The story here goes to the heart of a huge problem in the gun world – “straw” buyers – someone who doesn’t qualify to purchase a gun uses some nice [qualified] friend to buy the gun they want – it’s illegal – a serious violation of federal law which can lead to the prosecution of the straw buyer, the person who hired the straw buyer and the gun shop.

Here, 2 police officers were shot in the line of duty by a guy they stopped. That guy wasn’t allowed to buy a gun himself so he used/paid a friend, a”straw” buyer, to buy the gun for him from the defendant gun shop.

From the court evidence the shooter took his buddy, the straw man, to the shop and “… pointed to a Taurus semiautomatic pistol and said, “That’s the one I want,” according to SURVEILLANCE VIDEO… Then he helped his friend,[the straw man] who was struggling to fill out a two-page form. A hovering STORE CLERK helped as well, showing the friend how to correct mistakes and ensure he was listed as the buyer.”

The two cops sued the gun shop in CIVIL court- seeking damages for carelessly allowing the straw purchase.

The “friend” is doing 2 years in prison for participating in the purchase. The shooter got an 80 year sentence or shooting two cops. The gun shop is out of business – but hey… don’t fret, the same owners simply shut down that one and opened a new one. Such is corporate life in America…you can bury the sins of the past in bankruptcy filings or the corporate shell game – then simply reload & fire immediately from the new corporate entity…

The civil justice system can’t put anyone in jail – it can’t prevent bad guys from getting guns – it won’t reach into your home and take your gun and does not prevent qualified buyers from buying as many guns as they want… but the civil justice system CAN provide a very strong financial incentive for gun shops to take the steps required under the law to make sure “Straw” sales don’t happen…

Here, the store’s own surveillance video provided all the evidence the jury needed to determine that the store was “negligent” – NOT “guilty of a crime” but careless in failing to see the straw sale happening in front of its corporate face – indeed, HELPING the straw man complete the forms along with the shooter …

This is the same sort of law which requires bars to stop serving drunks and renders them liable when they DO serve drunks and the very foreseeable bad outcome occurs… you cannot ignore warning signs – a guy falls off the bar stool you’d better stop serving him. A guy points to a gun & tells his buddy “That’s the one I want” – you’d better not make that sale…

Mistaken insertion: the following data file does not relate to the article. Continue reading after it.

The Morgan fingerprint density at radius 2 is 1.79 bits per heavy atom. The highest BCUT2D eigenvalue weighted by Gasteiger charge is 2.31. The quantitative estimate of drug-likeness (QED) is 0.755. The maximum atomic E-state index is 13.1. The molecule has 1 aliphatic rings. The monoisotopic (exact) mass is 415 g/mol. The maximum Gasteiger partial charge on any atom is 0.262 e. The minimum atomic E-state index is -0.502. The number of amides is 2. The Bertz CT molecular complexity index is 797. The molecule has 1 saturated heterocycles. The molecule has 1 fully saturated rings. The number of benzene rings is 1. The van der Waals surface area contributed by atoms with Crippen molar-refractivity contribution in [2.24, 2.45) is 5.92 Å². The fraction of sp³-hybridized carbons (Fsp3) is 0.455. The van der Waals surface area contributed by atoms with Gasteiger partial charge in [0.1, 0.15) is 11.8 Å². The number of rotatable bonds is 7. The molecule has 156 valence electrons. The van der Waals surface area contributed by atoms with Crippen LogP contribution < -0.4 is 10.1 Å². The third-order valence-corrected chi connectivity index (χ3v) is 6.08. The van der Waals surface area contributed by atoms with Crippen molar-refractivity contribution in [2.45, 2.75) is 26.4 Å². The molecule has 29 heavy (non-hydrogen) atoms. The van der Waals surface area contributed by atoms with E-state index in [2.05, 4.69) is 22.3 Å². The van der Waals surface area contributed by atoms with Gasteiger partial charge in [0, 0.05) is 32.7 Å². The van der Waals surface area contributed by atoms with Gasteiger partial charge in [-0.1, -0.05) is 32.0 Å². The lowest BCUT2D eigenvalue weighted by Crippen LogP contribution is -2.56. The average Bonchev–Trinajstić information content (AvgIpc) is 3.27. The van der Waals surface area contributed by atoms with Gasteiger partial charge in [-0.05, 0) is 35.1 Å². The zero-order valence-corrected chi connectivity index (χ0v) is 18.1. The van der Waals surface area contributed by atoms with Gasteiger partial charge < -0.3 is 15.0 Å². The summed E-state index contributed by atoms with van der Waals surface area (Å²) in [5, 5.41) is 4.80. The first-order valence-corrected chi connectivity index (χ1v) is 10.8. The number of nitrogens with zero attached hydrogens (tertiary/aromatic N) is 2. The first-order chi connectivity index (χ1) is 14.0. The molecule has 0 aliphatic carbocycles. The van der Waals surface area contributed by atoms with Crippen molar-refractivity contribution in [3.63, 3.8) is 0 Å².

Will the judgment hold up on appeal? eh… maybe not… the whole “foreseeability” thing may be a stretch… but this is an example of how the CIVIL justice system can provide another angle to attack greedy, careless, troubling and illegal corporate behavior.

This case is not about “guns” at all – it’s about businesses cheating to make money, and also putting the public at risk through their malfeasance. If a concrete company carelessly, or intentionally, ignores problems in its concrete and as a result a building collapses it can be financially liable for the deaths, injuries and losses – if an amusement park ignores laws regarding safety and a roller coaster flies off the tracks it can be held accountable financially in the civil justice system – If a car manufacturer violates federal law and makes a car that is not crashworthy, it can be held liable financially for the foreseeable injuries and damages… these safety laws are designed to protect the public from the foreseeable results of stupid, careless and illegal behavior.

Where do bicycles fit into this equation. Well, one negative angle, for some anyway, are the “lawyer’s lips” that came into vogue.  Sheldon Brown’s incredible webpage discusses them like this –

  • Because some bicycle users are competent enough to remove their front wheels but not competent enough to secure them properly when they reinstall them, virtually all new bike purchasers have been deprived of the handy function of quick-release front wheels.This has been done by encumbering fork ends with extra hardware, ridges or lumps that keep the wheel sort-of attached even if it has been installed by someone who doesn’t know what he or she is doing. Unfortunately, this means that the quick-release mechanism must be re-adjusted each time it is used, seriously slowing down the operation.Since this extra stuff was installed as a defense against frivolous lawsuits by ambulance-chasing shysters, the extra bumps are sometimes known as “lawyer lips” or “lawyer tabs.”

    As “lawyer lips” have become the norm, they have gradually become more important than they originally were, for two reasons:

  • The prevalence of these secondary retention systems in front, and vertical dropouts in the rear has caused the proliferation of inferior skewer designs that are cheaper to manufacture, but much less secure than traditional skewers.
  • The introduction of disc brakes has caused increased vulnerability of the front axle and skewer, due to the disc brake applying an ejection force that tends to pull the axle out of the fork.